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July 24, 2010

LibriVox.org — Public domain audio books

3rtehrg

Free, the way we like it.

[via Ray Earhart]

July 24, 2010 at 04:01 PM | Permalink | Comments (1) | TrackBack

Glam Lace-Up Ankle Boot

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By Tod's, of suede and leather.

Eghjk

I saw it in yesterday's New York Times ad and thought it looked interesting.

$675.

July 24, 2010 at 03:01 PM | Permalink | Comments (1) | TrackBack

Nice logo

4rtyrtytukl

Created by San Francisco-based graphic design/branding consultancy Manual for slice.

[via FFFFOUND!]

July 24, 2010 at 02:01 PM | Permalink | Comments (0) | TrackBack

Teeth Mug

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"Individually hand-carved white ceramic mug."

3.3"Ø x 3.8"H; 11.8 oz. capacity.

Tell you what: Leave yours like the one below and you can be pretty certain no one else will ever touch it — much less use it.

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$24.

July 24, 2010 at 01:01 PM | Permalink | Comments (1) | TrackBack

Waterbird — Episode 2: Trampofoil

megancyber was kind enough to email me a link to the Sweden-based Waterbird website after the Episode 1 post on July 19, 2010.

She quoted the opening paragraph on the Swedish homepage, to wit: "At first glance you wouldn´t believe that this invention and piece of metal will stay afloat let alone cruise through the water like a boat. The original invention by Alexander Sahlin, a Swedish engineer, was shown at the Stockholm Waterfestival in the early 90´s. As many times before Swedish inventions end up abroad where someone else ends up making all the buck. This time after a change of material to the better, and design, to the worse, by an American."

It's the very least I can do, then, to give a shout-out here to the inventor, Alexander Sahlin.

Who named his invention the Trampofoil®.

From an entry — in fact, the entry — on the Trampofoil® website, dated April 6, 2004:

••••••••••••••••••••••

The Trampofoil is a human-powered hydrofoil with flapping wing propulsion.

The Trampofoil gets its supporting and propelling force completely from the hydrodynamic lift on its hydrofoils.

The athlete jumps with both feet together and pushes the hydrofoil alternately up and down.

The vehicle is normally started and landed on a jetty and it is not possible to start from the water with the present configuration.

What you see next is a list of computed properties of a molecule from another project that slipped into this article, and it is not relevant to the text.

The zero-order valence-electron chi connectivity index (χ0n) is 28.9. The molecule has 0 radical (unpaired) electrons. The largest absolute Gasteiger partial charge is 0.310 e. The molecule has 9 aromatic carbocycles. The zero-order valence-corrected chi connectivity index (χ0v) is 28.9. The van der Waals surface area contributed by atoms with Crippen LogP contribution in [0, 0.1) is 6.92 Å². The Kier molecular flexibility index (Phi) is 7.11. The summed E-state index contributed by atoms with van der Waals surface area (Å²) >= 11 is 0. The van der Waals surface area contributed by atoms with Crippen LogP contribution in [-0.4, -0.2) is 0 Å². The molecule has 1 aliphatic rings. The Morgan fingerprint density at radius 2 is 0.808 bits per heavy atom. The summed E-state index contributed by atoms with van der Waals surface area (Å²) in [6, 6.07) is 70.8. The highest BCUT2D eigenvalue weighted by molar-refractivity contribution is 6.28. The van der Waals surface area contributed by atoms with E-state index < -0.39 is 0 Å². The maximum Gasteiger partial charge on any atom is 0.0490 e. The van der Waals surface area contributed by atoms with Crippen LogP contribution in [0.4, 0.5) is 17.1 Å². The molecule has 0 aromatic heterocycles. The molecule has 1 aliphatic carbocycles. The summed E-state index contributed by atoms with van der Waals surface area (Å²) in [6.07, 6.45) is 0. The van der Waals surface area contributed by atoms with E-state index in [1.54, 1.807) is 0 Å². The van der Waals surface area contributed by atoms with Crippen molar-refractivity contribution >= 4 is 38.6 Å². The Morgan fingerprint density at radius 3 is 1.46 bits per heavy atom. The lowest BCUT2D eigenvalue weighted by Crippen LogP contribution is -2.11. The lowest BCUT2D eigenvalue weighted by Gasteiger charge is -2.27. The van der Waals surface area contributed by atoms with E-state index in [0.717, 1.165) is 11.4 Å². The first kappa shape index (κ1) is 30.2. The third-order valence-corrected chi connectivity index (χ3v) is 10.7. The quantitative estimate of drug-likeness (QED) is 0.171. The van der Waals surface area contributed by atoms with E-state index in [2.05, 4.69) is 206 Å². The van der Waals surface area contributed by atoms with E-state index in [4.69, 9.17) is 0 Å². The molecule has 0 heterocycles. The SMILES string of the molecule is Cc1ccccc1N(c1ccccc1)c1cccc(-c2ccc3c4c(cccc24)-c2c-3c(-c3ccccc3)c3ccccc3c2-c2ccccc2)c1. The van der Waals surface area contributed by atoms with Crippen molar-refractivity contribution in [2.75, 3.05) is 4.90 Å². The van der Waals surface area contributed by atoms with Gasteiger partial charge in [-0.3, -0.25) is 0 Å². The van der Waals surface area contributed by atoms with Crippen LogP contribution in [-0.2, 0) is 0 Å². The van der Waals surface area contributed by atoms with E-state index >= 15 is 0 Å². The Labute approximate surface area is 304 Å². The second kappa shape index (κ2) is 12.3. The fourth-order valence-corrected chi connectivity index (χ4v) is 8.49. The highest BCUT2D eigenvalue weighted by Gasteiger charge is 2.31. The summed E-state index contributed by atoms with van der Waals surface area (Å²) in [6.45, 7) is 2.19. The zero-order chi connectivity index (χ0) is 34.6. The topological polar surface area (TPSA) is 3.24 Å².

The speed interval is from 2.5 to 6 m/s (5-12 knots).

The current distance record is 11.5 km (A. Sahlin 1997).

The Trampofoil is not available for purchase at the moment.

All ideas and proposals on how to start up the production again are welcome.

We can be reached by e-mail at: info@trampofoil.com .

••••••••••••••••••••••

I like the Waterbird website's admonition: "Remember that speed is of the essence. Otherwise you will sink."

In this it takes a page from Emerson, who wrote that "In skating over thin ice, our safety is in our speed."

A variation on the theme of "When you're walking on eggshells, don't hop."

Which is what Warren Oates said to Roy Scheider in the 1983 film "Blue Thunder."

The Waterbird site closes, "Patience is important and will be rewarded soon with a lot of joy and happy moments."

Sounds like a prolix fortune cookie, and applies equally well outside the Waterbird space.

$710 (€550).

I wonder if Sahlin has ever seen one krona from his invention.

July 24, 2010 at 12:01 PM | Permalink | Comments (1) | TrackBack

Hinge Packing Tape

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Created by South Korean design collective mmiinn (Jeong-Min Lee and Hyoung-Min Park).

That's the good news.

The bad news: Still in beta, not yet available.

[via Shawn Lea Zehnder]

July 24, 2010 at 11:01 AM | Permalink | Comments (0) | TrackBack

"I find your lack of funds disturbing"

072210vader

Above, a photograph that appears on page three of today's Charlottesville Daily Progress.

The rest of the caption:

••••••••••••••••••••••••••••

A man dressed as "Star Wars" villain Darth Vader robbed a Chase bank on Long Island, N.Y. shortly before noon Thursday, making off with an undisclosed amount of cash.

Detectives say the robber, who could only be described as between 6 feet and 6-foot-2, was dressed in full head mask and cape.

The only parts of his uniform that were out of place were his camouflage pants and the handgun he carried in place of a light saber.

July 24, 2010 at 10:01 AM | Permalink | Comments (1) | TrackBack

Key Peg

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They call it a "Hookeychain Magnet" but all that goes to show is that they need — in the worst way — to spend some time at bookofjoe Product Naming School.

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Who thought up that dopey name and, even worse, who gave it a thumbs-up?

I hate it when a cool product gets burdened with a disastrous name, making its prospects in the market worse than deserved.

Hookeychain01_Web

But I digress.

What this device is, is a mashup of magnet and keychain cleverly designed such that when it adheres to a ferrous surface, it can assume an upward slant and also serve as a hook.

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Made from aluminum, steel, and a magnet.

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Silver, Black or Gold.

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$16.

July 24, 2010 at 09:01 AM | Permalink | Comments (1) | TrackBack

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